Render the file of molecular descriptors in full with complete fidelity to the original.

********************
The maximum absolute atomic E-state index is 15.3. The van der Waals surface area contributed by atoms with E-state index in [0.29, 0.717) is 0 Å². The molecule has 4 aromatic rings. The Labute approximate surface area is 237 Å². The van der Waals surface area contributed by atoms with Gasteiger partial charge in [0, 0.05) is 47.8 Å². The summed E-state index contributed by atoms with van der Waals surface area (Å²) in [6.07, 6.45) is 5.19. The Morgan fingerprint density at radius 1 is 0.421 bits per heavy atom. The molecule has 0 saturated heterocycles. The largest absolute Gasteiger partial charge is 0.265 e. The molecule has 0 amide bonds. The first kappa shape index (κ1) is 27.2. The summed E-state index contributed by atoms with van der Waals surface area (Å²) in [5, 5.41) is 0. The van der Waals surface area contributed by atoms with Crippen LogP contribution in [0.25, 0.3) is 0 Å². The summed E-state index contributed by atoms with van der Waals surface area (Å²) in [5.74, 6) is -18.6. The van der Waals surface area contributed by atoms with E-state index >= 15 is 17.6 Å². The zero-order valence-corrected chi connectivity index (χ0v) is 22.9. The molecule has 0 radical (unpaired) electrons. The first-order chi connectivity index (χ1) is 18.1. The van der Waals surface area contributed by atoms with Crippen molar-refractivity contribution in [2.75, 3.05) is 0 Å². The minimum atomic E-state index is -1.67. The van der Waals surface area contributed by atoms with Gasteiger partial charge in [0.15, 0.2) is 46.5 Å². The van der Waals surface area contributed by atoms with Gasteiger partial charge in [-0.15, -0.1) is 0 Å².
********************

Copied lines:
The maximum absolute atomic E-state index is 15.3. The van der Waals surface area contributed by atoms with E-state index in [0.29, 0.717) is 0 Å². The molecule has 4 aromatic rings. The Labute approximate surface area is 237 Å². The van der Waals surface area contributed by atoms with Gasteiger partial charge in [0, 0.05) is 47.8 Å². The summed E-state index contributed by atoms with van der Waals surface area (Å²) in [6.07, 6.45) is 5.19. The Morgan fingerprint density at radius 1 is 0.421 bits per heavy atom. The molecule has 0 saturated heterocycles. The largest absolute Gasteiger partial charge is 0.265 e. The molecule has 0 amide bonds. The first kappa shape index (κ1) is 27.2. The summed E-state index contributed by atoms with van der Waals surface area (Å²) in [5, 5.41) is 0. The van der Waals surface area contributed by atoms with Crippen LogP contribution in [0.25, 0.3) is 0 Å². The summed E-state index contributed by atoms with van der Waals surface area (Å²) in [5.74, 6) is -18.6. The van der Waals surface area contributed by atoms with E-state index >= 15 is 17.6 Å². The zero-order valence-corrected chi connectivity index (χ0v) is 22.9. The molecule has 0 radical (unpaired) electrons. The first-order chi connectivity index (χ1) is 18.1. The van der Waals surface area contributed by atoms with Crippen molar-refractivity contribution in [2.75, 3.05) is 0 Å². The minimum atomic E-state index is -1.67. The van der Waals surface area contributed by atoms with Gasteiger partial charge in [0.15, 0.2) is 46.5 Å². The van der Waals surface area contributed by atoms with Gasteiger partial charge in [-0.15, -0.1) is 0 Å².